Yup, it always seems like we pay more for things because we choose to live in Hawaii.
Missionaries landing in Hawaii nearly 200 years ago faced the same sticker shock, according to accounts written at the time.
I found the chart that follows in a folder of notes my mother wrote out back in the mid-1960s from books, letters, and diaries in the library of the Hawaiian Historical Society, where she was working at the time. She was apparently tracking down first hand descriptions of what and how people ate during the period for her longtime friend and mentor, UH nutrition professor Carey D. Miller, who was keenly interested in foods of Hawaii.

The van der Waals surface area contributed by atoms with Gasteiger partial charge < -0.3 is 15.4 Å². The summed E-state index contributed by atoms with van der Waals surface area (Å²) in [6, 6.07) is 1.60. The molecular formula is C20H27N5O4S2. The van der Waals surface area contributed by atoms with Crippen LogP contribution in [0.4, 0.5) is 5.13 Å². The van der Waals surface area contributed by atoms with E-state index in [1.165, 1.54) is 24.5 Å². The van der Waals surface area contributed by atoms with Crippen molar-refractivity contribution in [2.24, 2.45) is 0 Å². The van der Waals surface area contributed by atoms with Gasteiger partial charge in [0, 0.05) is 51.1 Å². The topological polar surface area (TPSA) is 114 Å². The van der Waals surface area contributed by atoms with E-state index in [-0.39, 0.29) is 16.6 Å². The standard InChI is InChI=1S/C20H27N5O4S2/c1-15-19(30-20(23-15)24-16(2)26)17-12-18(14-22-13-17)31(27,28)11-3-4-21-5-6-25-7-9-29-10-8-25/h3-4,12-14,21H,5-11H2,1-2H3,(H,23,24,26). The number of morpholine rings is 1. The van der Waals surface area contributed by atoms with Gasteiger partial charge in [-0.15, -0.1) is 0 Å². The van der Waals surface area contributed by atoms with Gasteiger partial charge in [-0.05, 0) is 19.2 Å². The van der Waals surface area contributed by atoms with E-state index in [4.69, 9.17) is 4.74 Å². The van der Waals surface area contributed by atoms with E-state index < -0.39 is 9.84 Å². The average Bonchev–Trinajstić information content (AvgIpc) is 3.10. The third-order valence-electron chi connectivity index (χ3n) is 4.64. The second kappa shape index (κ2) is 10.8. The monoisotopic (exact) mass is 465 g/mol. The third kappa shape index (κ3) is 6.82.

The prices are from 1823. They were paying $3 a gallon for wine in Hawaii, while the same item “in America” cost just $1.20. Similar disparities appear on most items. Only oil was available in Hawaii at the same price as in America. Whale oil, perhaps?
I’m not sure what all the abbreviations of quantities mean. Perhaps others can help out here.
Anyway, have fun with the shopping list.